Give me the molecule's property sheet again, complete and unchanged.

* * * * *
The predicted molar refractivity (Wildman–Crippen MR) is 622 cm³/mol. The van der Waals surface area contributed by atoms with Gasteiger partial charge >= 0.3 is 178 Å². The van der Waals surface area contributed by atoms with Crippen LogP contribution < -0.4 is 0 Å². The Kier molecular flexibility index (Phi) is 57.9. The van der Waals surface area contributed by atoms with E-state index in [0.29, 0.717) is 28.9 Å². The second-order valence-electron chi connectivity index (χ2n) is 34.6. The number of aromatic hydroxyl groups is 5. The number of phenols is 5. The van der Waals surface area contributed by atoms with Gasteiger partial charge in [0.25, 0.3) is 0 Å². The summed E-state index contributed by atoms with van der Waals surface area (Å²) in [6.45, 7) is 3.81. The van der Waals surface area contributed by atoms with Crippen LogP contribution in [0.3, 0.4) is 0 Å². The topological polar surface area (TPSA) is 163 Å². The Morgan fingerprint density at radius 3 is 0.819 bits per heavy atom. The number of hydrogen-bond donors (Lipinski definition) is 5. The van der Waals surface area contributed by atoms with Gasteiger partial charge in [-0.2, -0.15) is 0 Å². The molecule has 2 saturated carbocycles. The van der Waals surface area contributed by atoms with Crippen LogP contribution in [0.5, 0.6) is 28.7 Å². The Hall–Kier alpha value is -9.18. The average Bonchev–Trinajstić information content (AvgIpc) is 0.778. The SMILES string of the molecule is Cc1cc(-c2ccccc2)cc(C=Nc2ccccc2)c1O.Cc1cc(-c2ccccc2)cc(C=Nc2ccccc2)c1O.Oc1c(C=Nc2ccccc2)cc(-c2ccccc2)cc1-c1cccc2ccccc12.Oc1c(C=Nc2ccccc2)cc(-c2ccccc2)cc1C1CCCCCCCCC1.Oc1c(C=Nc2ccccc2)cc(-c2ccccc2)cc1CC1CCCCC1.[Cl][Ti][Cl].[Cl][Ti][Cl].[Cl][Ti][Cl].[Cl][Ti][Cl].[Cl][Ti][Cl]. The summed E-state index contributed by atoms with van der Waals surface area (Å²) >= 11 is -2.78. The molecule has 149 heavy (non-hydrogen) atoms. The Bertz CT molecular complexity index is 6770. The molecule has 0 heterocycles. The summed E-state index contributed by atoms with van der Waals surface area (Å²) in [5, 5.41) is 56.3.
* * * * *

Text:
The predicted molar refractivity (Wildman–Crippen MR) is 622 cm³/mol. The van der Waals surface area contributed by atoms with Gasteiger partial charge >= 0.3 is 178 Å². The van der Waals surface area contributed by atoms with Crippen LogP contribution < -0.4 is 0 Å². The Kier molecular flexibility index (Phi) is 57.9. The van der Waals surface area contributed by atoms with E-state index in [0.29, 0.717) is 28.9 Å². The second-order valence-electron chi connectivity index (χ2n) is 34.6. The number of aromatic hydroxyl groups is 5. The number of phenols is 5. The van der Waals surface area contributed by atoms with Gasteiger partial charge in [0.25, 0.3) is 0 Å². The summed E-state index contributed by atoms with van der Waals surface area (Å²) in [6.45, 7) is 3.81. The van der Waals surface area contributed by atoms with Crippen LogP contribution in [0.3, 0.4) is 0 Å². The topological polar surface area (TPSA) is 163 Å². The Morgan fingerprint density at radius 3 is 0.819 bits per heavy atom. The number of hydrogen-bond donors (Lipinski definition) is 5. The van der Waals surface area contributed by atoms with Gasteiger partial charge in [-0.2, -0.15) is 0 Å². The molecule has 2 saturated carbocycles. The van der Waals surface area contributed by atoms with Crippen LogP contribution in [0.5, 0.6) is 28.7 Å². The Hall–Kier alpha value is -9.18. The average Bonchev–Trinajstić information content (AvgIpc) is 0.778. The SMILES string of the molecule is Cc1cc(-c2ccccc2)cc(C=Nc2ccccc2)c1O.Cc1cc(-c2ccccc2)cc(C=Nc2ccccc2)c1O.Oc1c(C=Nc2ccccc2)cc(-c2ccccc2)cc1-c1cccc2ccccc12.Oc1c(C=Nc2ccccc2)cc(-c2ccccc2)cc1C1CCCCCCCCC1.Oc1c(C=Nc2ccccc2)cc(-c2ccccc2)cc1CC1CCCCC1.[Cl][Ti][Cl].[Cl][Ti][Cl].[Cl][Ti][Cl].[Cl][Ti][Cl].[Cl][Ti][Cl]. The summed E-state index contributed by atoms with van der Waals surface area (Å²) >= 11 is -2.78. The molecule has 149 heavy (non-hydrogen) atoms. The Bertz CT molecular complexity index is 6770. The molecule has 0 heterocycles. The summed E-state index contributed by atoms with van der Waals surface area (Å²) in [5, 5.41) is 56.3.